The murder of a critic: Jamal Khashoggi
The killing of US-based journalist Jamal Khashoggi in 2018 was an international news sensation and since then his death has been a stain on the reputation of Saudi Arabia and Mohammed Bin Salman (MBS), the Kingdom's young Crown Prince. This story has recently resurfaced in the global media following releases of multiple reports directly implicating MBS in the crime.
So what exactly happened and why does it matter so much?
Mr Khashoggi, a Saudi journalist working for the Washington Post at the time of his murder, was an avid critic of the Saudi Arabia's Crown Prince MBS, who you can read about here. In 2018 he paid the price for speaking out against this young, but dangerous leader, when he was murdered in the Saudi Consulate in Istanbul.
The 59 year old has been visiting the Consulate, for a second time, in order to receive documents allowing him to marry his Turkish fiancé Hatice Cengiz, who had accompanied him on his visit. He was seen by CCTV entering the diplomatic outpost on the 2nd of October at 13:14 local time and was never seen again by his wife to be or anyone else.
Turkey accused foul play on the side of the Saudi government, which they denied outright. However, following a long period of investigations, court rulings and several diplomatic to and fros in 2019 Saudi Arabia carried out the sentencing of 11 unnamed individuals they stated were involved, serving 5 with the death penalty.
This death penalty was later overturned and replaced with 20 years in prison for each of the condemned. Turkish authorities went on to try 20 Saudi nationals in absentia (meaning they were not physically present at the trial), finding them guilty. However, the Kingdom refuses to return them to Turkey to face the charges levelled against them, meaning this is a largely symbolic ruling.
Saudi leadership has always denied accusations of involvement, but following reports by the UN and the US many within the international arena believe the de facto ruler to have been directly involved in the events of 2018.
Jamal had been living primarily in the US since 2017, where he was writing for the American news organisation. Although he had historically been reasonably close with, and even advised, the Saudi Royal family, he entered self-imposed exile and moved to the states where he became a prominent voice against MBS and the practices of his leadership.
Khashoggi's pieces, even whilst writing in Saudi media, had heavily criticised the Religious class within Saudi society and generally favoured a more moderate approach to Islam. After a crackdown on critics of Saudi leading classes, Mr Khashoggi fled the country and moved towards direct criticism of the Kingdom's rulers.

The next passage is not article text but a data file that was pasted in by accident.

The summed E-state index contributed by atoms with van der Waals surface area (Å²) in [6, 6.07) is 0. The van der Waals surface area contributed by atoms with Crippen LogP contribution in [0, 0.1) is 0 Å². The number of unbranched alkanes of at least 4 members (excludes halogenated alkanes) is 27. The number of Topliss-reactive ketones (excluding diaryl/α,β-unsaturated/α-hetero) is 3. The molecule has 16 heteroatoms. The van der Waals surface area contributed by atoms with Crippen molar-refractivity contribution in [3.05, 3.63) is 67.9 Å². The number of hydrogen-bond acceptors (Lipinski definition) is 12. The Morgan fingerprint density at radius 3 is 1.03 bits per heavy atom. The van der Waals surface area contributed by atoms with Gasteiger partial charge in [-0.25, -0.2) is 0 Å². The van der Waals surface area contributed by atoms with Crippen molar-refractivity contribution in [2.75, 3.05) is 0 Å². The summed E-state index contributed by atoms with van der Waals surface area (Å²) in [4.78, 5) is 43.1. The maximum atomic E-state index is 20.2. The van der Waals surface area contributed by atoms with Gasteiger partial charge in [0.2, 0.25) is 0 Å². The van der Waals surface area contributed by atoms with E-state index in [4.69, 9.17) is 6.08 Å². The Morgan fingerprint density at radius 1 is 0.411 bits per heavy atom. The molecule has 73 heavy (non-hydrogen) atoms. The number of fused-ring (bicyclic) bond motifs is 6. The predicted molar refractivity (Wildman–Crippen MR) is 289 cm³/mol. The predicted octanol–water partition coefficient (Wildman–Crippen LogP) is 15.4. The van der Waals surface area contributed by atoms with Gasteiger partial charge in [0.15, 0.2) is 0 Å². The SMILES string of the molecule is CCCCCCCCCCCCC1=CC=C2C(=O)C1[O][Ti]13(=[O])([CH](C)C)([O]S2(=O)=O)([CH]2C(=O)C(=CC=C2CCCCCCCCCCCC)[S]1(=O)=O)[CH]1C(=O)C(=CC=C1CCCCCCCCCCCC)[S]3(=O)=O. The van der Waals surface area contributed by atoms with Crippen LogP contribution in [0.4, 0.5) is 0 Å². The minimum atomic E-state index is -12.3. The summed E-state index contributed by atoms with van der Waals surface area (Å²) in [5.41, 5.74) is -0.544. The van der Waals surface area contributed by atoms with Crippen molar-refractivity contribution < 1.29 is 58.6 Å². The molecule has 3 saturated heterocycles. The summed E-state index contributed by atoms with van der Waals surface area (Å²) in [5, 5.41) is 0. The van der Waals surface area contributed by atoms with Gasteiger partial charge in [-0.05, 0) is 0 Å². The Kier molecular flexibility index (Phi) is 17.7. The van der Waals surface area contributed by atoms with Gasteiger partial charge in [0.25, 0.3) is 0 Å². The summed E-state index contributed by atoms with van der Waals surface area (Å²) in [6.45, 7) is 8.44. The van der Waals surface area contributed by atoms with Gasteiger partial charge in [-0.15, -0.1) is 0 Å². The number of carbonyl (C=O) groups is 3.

The International Dimension
The murder of a Saudi-born, US-based journalist in Turkey lends itself to international variables. Although the crime was legally done on Saudi ground, his body was disposed of on Turkish soil and his standing with a prominent US organisation means America has to get involved whether they like it or not.
This is not only a criminal case, but a geopolitical one. The decisions that come from these findings will clearly highlight the political standing of many nations involved. For example the US' unwillingness to press charges against the Saudi Prince clearly demonstrates larger picture thinking, framing foreign policy above individual conviction.
This also speaks to the Saudi regime's commitment to a large scale policy of censorship, as the targeted assassination of an international journalist is a bold move. Clearly MBS and his Kingdom are willing to cross many lines to maintain their course and the lack of international response outlines the power they hold on the international stage.
Some, like Brian Fogel, Oscar-winning Director of the new Khashoggi documentary The Dissident, believes America has largely given MBS a free-pass, even after coming to their own conclusions that he ordered the killing of a US-based journalist.
The international community has largely condemned Saudi Arabia for this gruesome murder, but any tangible action is yet to really be seen. There have been some sanctions and some legal rulings but no major actions against the state, signifying that at this point in time Saudi Arabia is largely impermeable to any repercussions.